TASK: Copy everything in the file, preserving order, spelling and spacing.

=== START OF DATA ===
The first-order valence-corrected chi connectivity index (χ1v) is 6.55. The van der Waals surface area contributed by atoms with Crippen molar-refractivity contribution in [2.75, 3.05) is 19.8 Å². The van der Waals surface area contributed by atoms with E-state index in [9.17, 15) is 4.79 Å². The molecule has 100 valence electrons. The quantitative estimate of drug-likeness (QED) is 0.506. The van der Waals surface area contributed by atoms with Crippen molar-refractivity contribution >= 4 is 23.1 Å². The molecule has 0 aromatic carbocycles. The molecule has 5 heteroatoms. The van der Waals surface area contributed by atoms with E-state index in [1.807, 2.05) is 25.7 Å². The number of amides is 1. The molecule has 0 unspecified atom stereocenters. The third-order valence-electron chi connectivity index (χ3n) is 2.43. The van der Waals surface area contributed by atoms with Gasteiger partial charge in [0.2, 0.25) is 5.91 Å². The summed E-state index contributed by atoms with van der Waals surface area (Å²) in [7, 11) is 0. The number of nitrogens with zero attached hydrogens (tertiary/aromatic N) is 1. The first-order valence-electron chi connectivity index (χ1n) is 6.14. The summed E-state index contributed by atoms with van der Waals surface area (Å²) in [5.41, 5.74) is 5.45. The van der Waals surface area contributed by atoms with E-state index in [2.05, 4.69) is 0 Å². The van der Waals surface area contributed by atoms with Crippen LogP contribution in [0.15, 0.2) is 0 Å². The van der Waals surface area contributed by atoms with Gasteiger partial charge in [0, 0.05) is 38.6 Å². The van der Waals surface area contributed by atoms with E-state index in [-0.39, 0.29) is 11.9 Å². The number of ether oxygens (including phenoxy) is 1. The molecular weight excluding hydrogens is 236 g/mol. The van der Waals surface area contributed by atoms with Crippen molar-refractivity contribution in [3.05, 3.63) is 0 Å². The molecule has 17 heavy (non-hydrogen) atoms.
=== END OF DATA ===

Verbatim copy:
The first-order valence-corrected chi connectivity index (χ1v) is 6.55. The van der Waals surface area contributed by atoms with Crippen molar-refractivity contribution in [2.75, 3.05) is 19.8 Å². The van der Waals surface area contributed by atoms with E-state index in [9.17, 15) is 4.79 Å². The molecule has 100 valence electrons. The quantitative estimate of drug-likeness (QED) is 0.506. The van der Waals surface area contributed by atoms with Crippen molar-refractivity contribution >= 4 is 23.1 Å². The molecule has 0 aromatic carbocycles. The molecule has 5 heteroatoms. The van der Waals surface area contributed by atoms with E-state index in [1.807, 2.05) is 25.7 Å². The number of amides is 1. The molecule has 0 unspecified atom stereocenters. The third-order valence-electron chi connectivity index (χ3n) is 2.43. The van der Waals surface area contributed by atoms with Gasteiger partial charge in [0.2, 0.25) is 5.91 Å². The summed E-state index contributed by atoms with van der Waals surface area (Å²) in [7, 11) is 0. The number of nitrogens with zero attached hydrogens (tertiary/aromatic N) is 1. The first-order valence-electron chi connectivity index (χ1n) is 6.14. The summed E-state index contributed by atoms with van der Waals surface area (Å²) in [5.41, 5.74) is 5.45. The van der Waals surface area contributed by atoms with E-state index in [2.05, 4.69) is 0 Å². The van der Waals surface area contributed by atoms with Crippen LogP contribution in [0.15, 0.2) is 0 Å². The van der Waals surface area contributed by atoms with Gasteiger partial charge in [0, 0.05) is 38.6 Å². The van der Waals surface area contributed by atoms with E-state index in [-0.39, 0.29) is 11.9 Å². The number of ether oxygens (including phenoxy) is 1. The molecular weight excluding hydrogens is 236 g/mol. The van der Waals surface area contributed by atoms with Crippen molar-refractivity contribution in [3.05, 3.63) is 0 Å². The molecule has 17 heavy (non-hydrogen) atoms.